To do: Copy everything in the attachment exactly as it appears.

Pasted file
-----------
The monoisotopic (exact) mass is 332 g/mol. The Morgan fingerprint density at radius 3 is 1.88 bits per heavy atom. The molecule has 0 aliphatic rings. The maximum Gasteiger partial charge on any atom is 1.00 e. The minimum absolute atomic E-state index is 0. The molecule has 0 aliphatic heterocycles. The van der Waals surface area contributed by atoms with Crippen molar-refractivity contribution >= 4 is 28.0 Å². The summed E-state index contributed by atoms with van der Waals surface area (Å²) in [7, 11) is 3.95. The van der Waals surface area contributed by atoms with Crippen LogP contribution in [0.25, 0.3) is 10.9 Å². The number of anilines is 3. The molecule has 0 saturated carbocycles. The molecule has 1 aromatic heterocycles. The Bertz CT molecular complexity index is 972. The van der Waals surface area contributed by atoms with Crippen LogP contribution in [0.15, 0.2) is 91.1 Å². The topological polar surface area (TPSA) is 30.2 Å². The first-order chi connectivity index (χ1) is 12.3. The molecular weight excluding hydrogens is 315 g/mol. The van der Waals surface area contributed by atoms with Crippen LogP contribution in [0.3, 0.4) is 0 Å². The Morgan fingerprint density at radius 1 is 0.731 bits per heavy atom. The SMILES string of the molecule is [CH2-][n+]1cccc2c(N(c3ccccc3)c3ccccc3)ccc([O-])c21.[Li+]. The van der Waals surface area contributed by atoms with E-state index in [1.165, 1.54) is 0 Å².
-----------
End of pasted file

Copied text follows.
The monoisotopic (exact) mass is 332 g/mol. The Morgan fingerprint density at radius 3 is 1.88 bits per heavy atom. The molecule has 0 aliphatic rings. The maximum Gasteiger partial charge on any atom is 1.00 e. The minimum absolute atomic E-state index is 0. The molecule has 0 aliphatic heterocycles. The van der Waals surface area contributed by atoms with Crippen molar-refractivity contribution >= 4 is 28.0 Å². The summed E-state index contributed by atoms with van der Waals surface area (Å²) in [7, 11) is 3.95. The van der Waals surface area contributed by atoms with Crippen LogP contribution in [0.25, 0.3) is 10.9 Å². The number of anilines is 3. The molecule has 0 saturated carbocycles. The molecule has 1 aromatic heterocycles. The Bertz CT molecular complexity index is 972. The van der Waals surface area contributed by atoms with Crippen LogP contribution in [0.15, 0.2) is 91.1 Å². The topological polar surface area (TPSA) is 30.2 Å². The first-order chi connectivity index (χ1) is 12.3. The molecular weight excluding hydrogens is 315 g/mol. The van der Waals surface area contributed by atoms with Crippen LogP contribution in [0.3, 0.4) is 0 Å². The Morgan fingerprint density at radius 1 is 0.731 bits per heavy atom. The SMILES string of the molecule is [CH2-][n+]1cccc2c(N(c3ccccc3)c3ccccc3)ccc([O-])c21.[Li+]. The van der Waals surface area contributed by atoms with E-state index in [1.165, 1.54) is 0 Å².